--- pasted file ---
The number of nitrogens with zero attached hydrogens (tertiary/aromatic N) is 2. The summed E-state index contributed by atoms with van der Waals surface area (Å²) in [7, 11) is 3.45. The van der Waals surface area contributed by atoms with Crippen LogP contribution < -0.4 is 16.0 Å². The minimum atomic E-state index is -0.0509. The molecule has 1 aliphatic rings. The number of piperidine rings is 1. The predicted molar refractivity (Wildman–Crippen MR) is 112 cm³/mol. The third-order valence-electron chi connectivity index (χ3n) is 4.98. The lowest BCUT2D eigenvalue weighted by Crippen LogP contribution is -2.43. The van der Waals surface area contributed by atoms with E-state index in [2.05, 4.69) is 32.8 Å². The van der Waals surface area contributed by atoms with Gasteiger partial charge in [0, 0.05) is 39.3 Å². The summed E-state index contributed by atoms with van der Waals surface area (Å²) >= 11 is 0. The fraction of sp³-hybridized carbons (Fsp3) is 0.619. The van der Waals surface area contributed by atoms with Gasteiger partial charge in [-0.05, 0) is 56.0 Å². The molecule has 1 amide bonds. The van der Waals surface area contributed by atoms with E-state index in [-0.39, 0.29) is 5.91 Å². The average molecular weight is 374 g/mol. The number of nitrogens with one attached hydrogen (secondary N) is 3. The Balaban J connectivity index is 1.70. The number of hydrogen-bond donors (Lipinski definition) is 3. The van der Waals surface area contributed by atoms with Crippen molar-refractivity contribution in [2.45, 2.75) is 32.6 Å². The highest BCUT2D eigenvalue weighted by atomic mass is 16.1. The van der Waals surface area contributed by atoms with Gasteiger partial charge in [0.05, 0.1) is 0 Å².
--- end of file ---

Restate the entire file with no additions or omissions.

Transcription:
The number of nitrogens with zero attached hydrogens (tertiary/aromatic N) is 2. The summed E-state index contributed by atoms with van der Waals surface area (Å²) in [7, 11) is 3.45. The van der Waals surface area contributed by atoms with Crippen LogP contribution < -0.4 is 16.0 Å². The minimum atomic E-state index is -0.0509. The molecule has 1 aliphatic rings. The number of piperidine rings is 1. The predicted molar refractivity (Wildman–Crippen MR) is 112 cm³/mol. The third-order valence-electron chi connectivity index (χ3n) is 4.98. The lowest BCUT2D eigenvalue weighted by Crippen LogP contribution is -2.43. The van der Waals surface area contributed by atoms with E-state index in [2.05, 4.69) is 32.8 Å². The van der Waals surface area contributed by atoms with Gasteiger partial charge in [0, 0.05) is 39.3 Å². The summed E-state index contributed by atoms with van der Waals surface area (Å²) >= 11 is 0. The fraction of sp³-hybridized carbons (Fsp3) is 0.619. The van der Waals surface area contributed by atoms with Gasteiger partial charge in [-0.05, 0) is 56.0 Å². The molecule has 1 amide bonds. The van der Waals surface area contributed by atoms with E-state index in [-0.39, 0.29) is 5.91 Å². The average molecular weight is 374 g/mol. The number of nitrogens with one attached hydrogen (secondary N) is 3. The Balaban J connectivity index is 1.70. The number of hydrogen-bond donors (Lipinski definition) is 3. The van der Waals surface area contributed by atoms with Crippen molar-refractivity contribution in [2.45, 2.75) is 32.6 Å². The highest BCUT2D eigenvalue weighted by atomic mass is 16.1. The van der Waals surface area contributed by atoms with Gasteiger partial charge in [0.05, 0.1) is 0 Å².